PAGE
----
Aziraphale didn’t think much about it at first. Crowley had left one of his coats on his settee. The angel made a note to himself to remind Crowley about it as he hung it up on the coat rack with the other objects which had been accidentally left within the bookshop.

A pair of shoes was much stranger. Aziraphale had forgotten to mention the coat. Crowley had picked it up without him saying anything, but had left another one in its place a few days later. As long as he knew, Aziraphale decided, that was what mattered. But shoes? Those couldn’t be just left out. Aziraphale put them away and later phoned Crowley asking how he could have possibly left a pair of shoes there.* Crowley said he took them off and forgot to put them back on. Aziraphale stared out at the gloomy weather and rain and was appalled. But the next time the demon arrived, he wore shoes, so Aziraphale put that aside.

When Crowley started leaving his music around, that was another thing entirely. Aziraphale didn’t want it on** but at the same time he didn’t want to touch them and mess them up in some way. He had done that before and had felt awfully guilty about the entire mess. So he didn’t. He let Crowley show up and turn it on and off as he so wished. Just as long as Aziraphale could get his records on as often as he wished, it was fine.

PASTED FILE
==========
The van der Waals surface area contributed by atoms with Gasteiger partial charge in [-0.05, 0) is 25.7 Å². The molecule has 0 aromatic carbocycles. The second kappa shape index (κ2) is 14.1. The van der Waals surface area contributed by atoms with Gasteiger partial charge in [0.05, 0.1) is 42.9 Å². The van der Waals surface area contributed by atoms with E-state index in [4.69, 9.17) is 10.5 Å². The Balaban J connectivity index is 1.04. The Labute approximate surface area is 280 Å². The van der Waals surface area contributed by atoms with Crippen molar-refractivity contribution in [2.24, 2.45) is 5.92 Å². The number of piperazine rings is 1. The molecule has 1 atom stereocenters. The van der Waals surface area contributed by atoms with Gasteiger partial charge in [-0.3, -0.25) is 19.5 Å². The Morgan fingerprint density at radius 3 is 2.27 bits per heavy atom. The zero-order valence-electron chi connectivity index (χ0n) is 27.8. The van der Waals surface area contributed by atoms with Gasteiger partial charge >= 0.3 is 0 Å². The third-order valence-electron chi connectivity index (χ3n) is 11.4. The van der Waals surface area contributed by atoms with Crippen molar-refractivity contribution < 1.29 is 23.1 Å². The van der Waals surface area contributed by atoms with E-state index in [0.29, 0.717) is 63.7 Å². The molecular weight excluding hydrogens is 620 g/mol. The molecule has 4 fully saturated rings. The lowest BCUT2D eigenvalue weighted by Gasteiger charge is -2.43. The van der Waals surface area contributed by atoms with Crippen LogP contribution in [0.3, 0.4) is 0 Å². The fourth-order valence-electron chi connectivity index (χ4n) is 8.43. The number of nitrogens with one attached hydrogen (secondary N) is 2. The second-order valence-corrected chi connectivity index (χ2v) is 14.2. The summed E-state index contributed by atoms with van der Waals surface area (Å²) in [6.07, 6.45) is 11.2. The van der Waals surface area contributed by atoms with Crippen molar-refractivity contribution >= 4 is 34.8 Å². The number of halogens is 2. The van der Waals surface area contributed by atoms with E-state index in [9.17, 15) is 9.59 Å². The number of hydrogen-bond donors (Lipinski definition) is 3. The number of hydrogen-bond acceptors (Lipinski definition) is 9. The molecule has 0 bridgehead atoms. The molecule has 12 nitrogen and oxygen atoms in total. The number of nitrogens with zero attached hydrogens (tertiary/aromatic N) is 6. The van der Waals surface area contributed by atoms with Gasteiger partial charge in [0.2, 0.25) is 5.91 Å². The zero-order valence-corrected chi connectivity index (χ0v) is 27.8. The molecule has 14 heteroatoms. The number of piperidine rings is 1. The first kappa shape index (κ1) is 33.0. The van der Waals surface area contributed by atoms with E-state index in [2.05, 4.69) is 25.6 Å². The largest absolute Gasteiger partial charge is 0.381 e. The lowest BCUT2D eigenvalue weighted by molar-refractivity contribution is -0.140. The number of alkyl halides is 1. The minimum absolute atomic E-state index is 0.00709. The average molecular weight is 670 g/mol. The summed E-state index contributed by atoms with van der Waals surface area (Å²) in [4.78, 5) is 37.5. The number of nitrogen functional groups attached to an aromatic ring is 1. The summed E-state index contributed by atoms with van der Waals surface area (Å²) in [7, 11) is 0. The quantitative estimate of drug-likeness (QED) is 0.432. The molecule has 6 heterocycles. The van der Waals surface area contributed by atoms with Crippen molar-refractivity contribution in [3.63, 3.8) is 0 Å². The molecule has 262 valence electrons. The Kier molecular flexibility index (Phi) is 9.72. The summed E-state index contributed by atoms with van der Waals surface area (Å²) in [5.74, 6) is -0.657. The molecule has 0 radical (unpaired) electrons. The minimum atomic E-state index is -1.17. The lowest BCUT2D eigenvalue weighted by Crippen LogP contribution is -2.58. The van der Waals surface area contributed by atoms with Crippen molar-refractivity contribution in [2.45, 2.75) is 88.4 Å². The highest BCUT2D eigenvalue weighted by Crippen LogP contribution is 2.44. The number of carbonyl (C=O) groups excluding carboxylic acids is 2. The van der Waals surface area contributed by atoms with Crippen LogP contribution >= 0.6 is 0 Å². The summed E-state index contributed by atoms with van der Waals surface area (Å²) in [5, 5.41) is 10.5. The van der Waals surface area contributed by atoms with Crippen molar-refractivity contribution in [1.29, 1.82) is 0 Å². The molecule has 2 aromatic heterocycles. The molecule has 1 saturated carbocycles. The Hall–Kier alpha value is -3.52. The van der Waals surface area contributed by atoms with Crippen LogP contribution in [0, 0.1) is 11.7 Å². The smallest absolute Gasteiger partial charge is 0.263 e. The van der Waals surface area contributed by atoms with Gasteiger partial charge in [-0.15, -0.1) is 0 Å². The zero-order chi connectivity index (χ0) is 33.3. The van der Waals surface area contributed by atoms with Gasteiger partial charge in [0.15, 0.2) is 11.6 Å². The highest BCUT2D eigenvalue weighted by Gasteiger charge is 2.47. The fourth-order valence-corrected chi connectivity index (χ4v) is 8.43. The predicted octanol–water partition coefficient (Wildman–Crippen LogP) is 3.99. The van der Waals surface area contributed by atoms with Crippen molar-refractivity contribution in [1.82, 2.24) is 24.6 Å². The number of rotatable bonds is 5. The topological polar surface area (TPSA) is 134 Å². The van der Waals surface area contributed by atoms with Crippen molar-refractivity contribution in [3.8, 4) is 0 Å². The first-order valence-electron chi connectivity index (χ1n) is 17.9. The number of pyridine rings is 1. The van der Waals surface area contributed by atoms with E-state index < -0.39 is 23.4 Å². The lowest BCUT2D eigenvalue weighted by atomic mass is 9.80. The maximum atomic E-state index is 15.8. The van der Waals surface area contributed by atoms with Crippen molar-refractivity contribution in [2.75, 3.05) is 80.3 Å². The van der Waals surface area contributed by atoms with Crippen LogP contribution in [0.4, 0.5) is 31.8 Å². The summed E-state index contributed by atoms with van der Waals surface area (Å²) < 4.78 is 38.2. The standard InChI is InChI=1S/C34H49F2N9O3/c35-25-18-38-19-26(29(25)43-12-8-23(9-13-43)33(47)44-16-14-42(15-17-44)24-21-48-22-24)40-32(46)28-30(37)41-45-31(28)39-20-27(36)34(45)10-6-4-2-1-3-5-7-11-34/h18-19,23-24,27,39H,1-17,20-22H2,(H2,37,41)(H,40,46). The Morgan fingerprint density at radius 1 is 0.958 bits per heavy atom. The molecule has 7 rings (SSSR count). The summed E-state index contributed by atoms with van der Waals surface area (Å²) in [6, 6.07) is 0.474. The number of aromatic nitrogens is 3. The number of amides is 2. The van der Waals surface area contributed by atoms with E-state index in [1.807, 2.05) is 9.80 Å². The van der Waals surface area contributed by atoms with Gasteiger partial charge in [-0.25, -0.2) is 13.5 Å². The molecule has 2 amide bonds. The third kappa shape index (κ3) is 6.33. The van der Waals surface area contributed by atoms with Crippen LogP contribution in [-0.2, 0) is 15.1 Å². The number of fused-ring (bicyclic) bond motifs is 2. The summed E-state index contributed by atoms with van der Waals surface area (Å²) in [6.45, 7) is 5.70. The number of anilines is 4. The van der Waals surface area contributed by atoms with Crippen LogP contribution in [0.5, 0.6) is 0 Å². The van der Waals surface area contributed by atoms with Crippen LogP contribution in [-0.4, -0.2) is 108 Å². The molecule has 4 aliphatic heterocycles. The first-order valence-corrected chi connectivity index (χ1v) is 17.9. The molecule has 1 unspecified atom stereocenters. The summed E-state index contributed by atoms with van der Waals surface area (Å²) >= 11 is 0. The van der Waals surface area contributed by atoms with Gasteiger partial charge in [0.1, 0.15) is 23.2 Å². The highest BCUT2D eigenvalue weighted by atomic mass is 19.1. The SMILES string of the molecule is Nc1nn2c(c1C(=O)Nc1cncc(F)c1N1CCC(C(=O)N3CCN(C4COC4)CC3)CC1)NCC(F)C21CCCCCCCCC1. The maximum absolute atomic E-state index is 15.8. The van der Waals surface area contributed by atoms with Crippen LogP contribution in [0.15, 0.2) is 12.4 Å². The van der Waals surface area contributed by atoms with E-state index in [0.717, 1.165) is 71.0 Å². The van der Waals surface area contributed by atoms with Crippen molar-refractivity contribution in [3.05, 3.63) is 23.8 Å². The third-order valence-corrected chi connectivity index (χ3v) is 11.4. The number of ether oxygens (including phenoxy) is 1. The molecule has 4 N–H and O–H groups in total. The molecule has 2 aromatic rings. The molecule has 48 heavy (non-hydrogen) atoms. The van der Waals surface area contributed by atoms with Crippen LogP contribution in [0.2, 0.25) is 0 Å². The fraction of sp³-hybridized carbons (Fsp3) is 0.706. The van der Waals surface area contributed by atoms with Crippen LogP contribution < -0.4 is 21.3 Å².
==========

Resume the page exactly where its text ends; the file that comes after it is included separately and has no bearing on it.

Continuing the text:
It all came to a head when Crowley had left an entire room in the back of the bookshop.

“Crowley,” Aziraphale said lowly, “what is this?”

“It’s what you told me to do.” The demon shrugged it off. “You said you had a particular order to things and you didn’t really mind, but I see it bothering you. I’ll just leave it all in here then.”

Aziraphale mouthed wordlessly as Crowley threw his coat on the bed. “I… suppose that is well enough,” he ended up saying lamely, though he didn’t actually feel that way.

Crowley looked at him, almost over the top of his sunglasses. “You keep telling me not to worry about it-”

“-well I don’t want you to worry about it-”

“-and you keep setting my things aside-”

“-because you forget them-”

“-because you tell me to put them down.”

“Ah,” said Aziraphale.***

Crowley paused, craning his neck around before looking back at Aziraphale. “You… mind?”

“Not in the slightest!” Aziraphale said before even thinking about it. “I just was caught off guard.”

Sticking his hands in his pockets, Crowley sighed. “Oh, here we go. What about your room at my place?”

“What about it?” Now Aziraphale was completely confused, not just slightly. “What does that have to do with this?” He thought about it. “You had that room to start with!”